Basically the FSB of chip is actually "quad-pumped" we call it to reach the speed the chip says. For example the FSB of a an E2xxx and E4xxx series is said to be "800" right? However when you go into the BIOS you see that the FSB is actually only 200mhz. The E2200 is 200x11 to reach the specs of 2.2ghz.
1066 FSB is actually just a chip that runs on stock 266 mhz where as 1333 is stock at 333.
FSB is a topic that took me a while to even fully comprehend but let me try to go into further detail to you.
The reason why some chips have a higher FSB than others like the 333 is so they can squeeze a higher FSB with a lower multiplier. An E6600 has a FSB of 266 which is multiplied by 9 as you said you understand this already reaching thus the specified 2.4ghz. The E2200 is also 2.4ghz right however to achieve this it's a 200fsb multiplied by 12.
If both chips were the EXACT same thing aside from the different ways the FSB and multipliers were arranged to reach the specified speeds, the one with the higher FSB would in turn be a slightly faster chip. This is just due to the fact that a higher FSB and lower multiplier is a more efficient way than a low fsb high multiplier. Companies do this for 2 reasons. 1.) To reel their consumers in with a "1333FSB!!!" to make it sound like it's the must have and cream of the crop. Also just in general benchmarks at the same speed are actually slightly higher so it's more efficient.
HOWEVER the problem to us overclockers with a very high native FSB chip is that it's a lot harder to reach a good speed without very good ram...this was a problem over a year and a half ago when the best ram was so expensive and the E6xxx line was ONLY 266 FSB. That means to reach the speeds that these could reach and can reach (which is over 500FSB like mine) you needed ram that could reach DDR2-1000 speeds and a above. Not an easy feat for any ram really that was sub $115 PER GIG so many people only had DDR2-533,677, or value 800. Memory is also "quad-pumped" however in a different way. DDR ram is actually sdram just double pumped and this was what ram in computers from around 2002-2006 on average. Then we developed DDR2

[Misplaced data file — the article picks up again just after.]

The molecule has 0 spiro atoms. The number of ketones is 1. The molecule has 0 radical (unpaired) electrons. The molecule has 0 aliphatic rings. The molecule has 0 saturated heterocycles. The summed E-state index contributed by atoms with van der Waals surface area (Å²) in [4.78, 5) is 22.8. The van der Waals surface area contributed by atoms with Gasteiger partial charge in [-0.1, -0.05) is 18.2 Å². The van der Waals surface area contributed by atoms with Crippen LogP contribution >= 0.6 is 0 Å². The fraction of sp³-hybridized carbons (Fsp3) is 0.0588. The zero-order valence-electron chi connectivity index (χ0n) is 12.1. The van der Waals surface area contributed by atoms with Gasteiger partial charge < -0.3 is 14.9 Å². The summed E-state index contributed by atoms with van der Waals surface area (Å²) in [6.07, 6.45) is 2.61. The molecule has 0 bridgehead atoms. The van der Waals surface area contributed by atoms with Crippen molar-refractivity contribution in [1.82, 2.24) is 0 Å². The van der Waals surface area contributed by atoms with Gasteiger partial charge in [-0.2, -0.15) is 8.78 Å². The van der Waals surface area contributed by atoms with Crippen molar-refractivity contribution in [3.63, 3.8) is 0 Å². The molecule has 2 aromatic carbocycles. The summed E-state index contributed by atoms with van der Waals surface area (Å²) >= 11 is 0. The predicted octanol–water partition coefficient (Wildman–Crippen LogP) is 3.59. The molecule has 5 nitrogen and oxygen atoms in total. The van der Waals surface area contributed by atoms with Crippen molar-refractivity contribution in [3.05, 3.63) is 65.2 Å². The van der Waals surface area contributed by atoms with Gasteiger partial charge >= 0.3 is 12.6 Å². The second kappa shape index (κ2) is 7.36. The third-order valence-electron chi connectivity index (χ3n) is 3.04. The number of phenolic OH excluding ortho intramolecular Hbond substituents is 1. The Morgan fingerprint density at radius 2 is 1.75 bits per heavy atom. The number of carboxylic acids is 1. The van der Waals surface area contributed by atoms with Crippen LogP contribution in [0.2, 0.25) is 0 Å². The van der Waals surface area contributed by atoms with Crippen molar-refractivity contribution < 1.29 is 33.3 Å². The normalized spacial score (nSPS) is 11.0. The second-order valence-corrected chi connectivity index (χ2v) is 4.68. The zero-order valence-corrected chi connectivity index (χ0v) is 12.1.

ram which double pumped that. Technically all DDR2-1066 ram is, is just ram running at 266mhz that is quad pumped by technology to run at that frequency. To find what DDR2 ram runs on a 1:1 ratio just take the chip and divide it by half and thats your DDR2-800 speed you need. 1333 FSB chips need at least DDR2-677 ram to let it run on a 1:1.
Motherboards specifiy a FSB becuase they mean they are capable
of utilizing chips with a stock fequency of that...pretty much any motherboard can just have the BIOS changed to pick up stock frequencies and thats all they really did when they made the revisions on boards when 1333 fsb chips came out.
So if you see a motherboard that says 1333FSB don't think that your E2200 which runs at only a FSB of 800 won't work becuase it will, they are just saying that the board is programed to work with native 1333 FSB chips thats all.
I hope that answered your question and more as i realize i gave you much more than you asked for